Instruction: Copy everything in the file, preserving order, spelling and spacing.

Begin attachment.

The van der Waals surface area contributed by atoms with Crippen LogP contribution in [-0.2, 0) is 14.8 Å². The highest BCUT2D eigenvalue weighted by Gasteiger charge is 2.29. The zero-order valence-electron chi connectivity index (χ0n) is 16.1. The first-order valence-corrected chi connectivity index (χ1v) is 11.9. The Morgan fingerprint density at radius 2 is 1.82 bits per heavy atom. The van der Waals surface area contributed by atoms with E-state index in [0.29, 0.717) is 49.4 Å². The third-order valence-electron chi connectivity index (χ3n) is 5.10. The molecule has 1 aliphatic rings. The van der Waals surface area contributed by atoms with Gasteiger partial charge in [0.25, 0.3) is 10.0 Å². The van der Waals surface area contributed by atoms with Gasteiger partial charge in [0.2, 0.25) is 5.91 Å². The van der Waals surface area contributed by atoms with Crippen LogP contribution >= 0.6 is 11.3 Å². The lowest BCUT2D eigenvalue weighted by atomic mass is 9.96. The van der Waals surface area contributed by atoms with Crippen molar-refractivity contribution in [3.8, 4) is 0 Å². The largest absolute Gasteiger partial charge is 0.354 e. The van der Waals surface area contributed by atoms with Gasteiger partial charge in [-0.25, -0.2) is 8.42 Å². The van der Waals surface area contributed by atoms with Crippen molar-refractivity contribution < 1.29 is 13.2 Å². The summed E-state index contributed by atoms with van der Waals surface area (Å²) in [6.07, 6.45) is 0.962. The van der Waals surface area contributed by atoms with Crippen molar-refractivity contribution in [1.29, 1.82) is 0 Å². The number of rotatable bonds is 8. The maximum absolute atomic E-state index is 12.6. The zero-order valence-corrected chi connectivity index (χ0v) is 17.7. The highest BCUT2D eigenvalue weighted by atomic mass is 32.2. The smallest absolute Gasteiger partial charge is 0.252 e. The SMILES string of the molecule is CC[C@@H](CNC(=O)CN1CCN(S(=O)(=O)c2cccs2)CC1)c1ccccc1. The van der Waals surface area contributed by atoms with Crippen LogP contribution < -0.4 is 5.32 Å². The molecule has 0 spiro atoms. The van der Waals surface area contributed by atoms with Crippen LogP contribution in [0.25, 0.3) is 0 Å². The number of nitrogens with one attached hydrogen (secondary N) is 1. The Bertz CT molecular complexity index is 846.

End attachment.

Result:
The van der Waals surface area contributed by atoms with Crippen LogP contribution in [-0.2, 0) is 14.8 Å². The highest BCUT2D eigenvalue weighted by Gasteiger charge is 2.29. The zero-order valence-electron chi connectivity index (χ0n) is 16.1. The first-order valence-corrected chi connectivity index (χ1v) is 11.9. The Morgan fingerprint density at radius 2 is 1.82 bits per heavy atom. The van der Waals surface area contributed by atoms with E-state index in [0.29, 0.717) is 49.4 Å². The third-order valence-electron chi connectivity index (χ3n) is 5.10. The molecule has 1 aliphatic rings. The van der Waals surface area contributed by atoms with Gasteiger partial charge in [0.25, 0.3) is 10.0 Å². The van der Waals surface area contributed by atoms with Gasteiger partial charge in [0.2, 0.25) is 5.91 Å². The van der Waals surface area contributed by atoms with Crippen LogP contribution >= 0.6 is 11.3 Å². The lowest BCUT2D eigenvalue weighted by atomic mass is 9.96. The van der Waals surface area contributed by atoms with Crippen molar-refractivity contribution in [3.8, 4) is 0 Å². The largest absolute Gasteiger partial charge is 0.354 e. The van der Waals surface area contributed by atoms with Gasteiger partial charge in [-0.25, -0.2) is 8.42 Å². The van der Waals surface area contributed by atoms with Crippen molar-refractivity contribution < 1.29 is 13.2 Å². The summed E-state index contributed by atoms with van der Waals surface area (Å²) in [6.07, 6.45) is 0.962. The van der Waals surface area contributed by atoms with Crippen molar-refractivity contribution in [1.29, 1.82) is 0 Å². The number of rotatable bonds is 8. The maximum absolute atomic E-state index is 12.6. The zero-order valence-corrected chi connectivity index (χ0v) is 17.7. The highest BCUT2D eigenvalue weighted by atomic mass is 32.2. The smallest absolute Gasteiger partial charge is 0.252 e. The SMILES string of the molecule is CC[C@@H](CNC(=O)CN1CCN(S(=O)(=O)c2cccs2)CC1)c1ccccc1. The van der Waals surface area contributed by atoms with Crippen LogP contribution < -0.4 is 5.32 Å². The molecule has 0 spiro atoms. The van der Waals surface area contributed by atoms with Crippen LogP contribution in [0.25, 0.3) is 0 Å². The number of nitrogens with one attached hydrogen (secondary N) is 1. The Bertz CT molecular complexity index is 846.